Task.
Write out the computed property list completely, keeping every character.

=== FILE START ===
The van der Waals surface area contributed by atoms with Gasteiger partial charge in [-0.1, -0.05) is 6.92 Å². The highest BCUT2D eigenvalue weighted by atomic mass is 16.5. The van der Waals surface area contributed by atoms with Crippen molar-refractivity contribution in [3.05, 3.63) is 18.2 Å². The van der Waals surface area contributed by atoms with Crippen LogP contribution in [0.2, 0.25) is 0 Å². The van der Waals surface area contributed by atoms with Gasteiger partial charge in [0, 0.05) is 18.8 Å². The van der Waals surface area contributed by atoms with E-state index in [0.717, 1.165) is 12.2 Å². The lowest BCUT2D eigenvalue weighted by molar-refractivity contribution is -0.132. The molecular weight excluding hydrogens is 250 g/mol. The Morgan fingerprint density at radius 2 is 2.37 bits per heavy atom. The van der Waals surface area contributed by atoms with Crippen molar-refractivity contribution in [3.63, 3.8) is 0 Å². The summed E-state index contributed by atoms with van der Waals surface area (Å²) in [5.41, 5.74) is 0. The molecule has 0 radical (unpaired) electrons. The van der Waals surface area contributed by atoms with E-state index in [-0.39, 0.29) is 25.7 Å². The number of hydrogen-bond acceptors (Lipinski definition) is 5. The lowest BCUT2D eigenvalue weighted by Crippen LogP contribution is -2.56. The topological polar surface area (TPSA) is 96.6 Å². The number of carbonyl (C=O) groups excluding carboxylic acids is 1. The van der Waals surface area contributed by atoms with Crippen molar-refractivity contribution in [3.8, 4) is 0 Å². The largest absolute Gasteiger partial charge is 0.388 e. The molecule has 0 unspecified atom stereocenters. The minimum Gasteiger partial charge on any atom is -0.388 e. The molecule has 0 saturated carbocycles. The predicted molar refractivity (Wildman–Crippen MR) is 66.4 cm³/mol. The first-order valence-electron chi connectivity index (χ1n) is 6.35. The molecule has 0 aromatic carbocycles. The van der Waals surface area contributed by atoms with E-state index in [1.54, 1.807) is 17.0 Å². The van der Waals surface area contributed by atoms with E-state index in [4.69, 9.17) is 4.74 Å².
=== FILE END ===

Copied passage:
The van der Waals surface area contributed by atoms with Gasteiger partial charge in [-0.1, -0.05) is 6.92 Å². The highest BCUT2D eigenvalue weighted by atomic mass is 16.5. The van der Waals surface area contributed by atoms with Crippen molar-refractivity contribution in [3.05, 3.63) is 18.2 Å². The van der Waals surface area contributed by atoms with Crippen LogP contribution in [0.2, 0.25) is 0 Å². The van der Waals surface area contributed by atoms with Gasteiger partial charge in [0, 0.05) is 18.8 Å². The van der Waals surface area contributed by atoms with E-state index in [0.717, 1.165) is 12.2 Å². The lowest BCUT2D eigenvalue weighted by molar-refractivity contribution is -0.132. The molecular weight excluding hydrogens is 250 g/mol. The Morgan fingerprint density at radius 2 is 2.37 bits per heavy atom. The van der Waals surface area contributed by atoms with Crippen molar-refractivity contribution in [3.63, 3.8) is 0 Å². The summed E-state index contributed by atoms with van der Waals surface area (Å²) in [5.41, 5.74) is 0. The molecule has 0 radical (unpaired) electrons. The van der Waals surface area contributed by atoms with E-state index in [-0.39, 0.29) is 25.7 Å². The number of hydrogen-bond acceptors (Lipinski definition) is 5. The lowest BCUT2D eigenvalue weighted by Crippen LogP contribution is -2.56. The topological polar surface area (TPSA) is 96.6 Å². The number of carbonyl (C=O) groups excluding carboxylic acids is 1. The van der Waals surface area contributed by atoms with Crippen molar-refractivity contribution in [3.8, 4) is 0 Å². The largest absolute Gasteiger partial charge is 0.388 e. The molecule has 0 unspecified atom stereocenters. The minimum Gasteiger partial charge on any atom is -0.388 e. The molecule has 0 saturated carbocycles. The predicted molar refractivity (Wildman–Crippen MR) is 66.4 cm³/mol. The first-order valence-electron chi connectivity index (χ1n) is 6.35. The molecule has 0 aromatic carbocycles. The van der Waals surface area contributed by atoms with E-state index in [1.54, 1.807) is 17.0 Å². The van der Waals surface area contributed by atoms with E-state index in [4.69, 9.17) is 4.74 Å².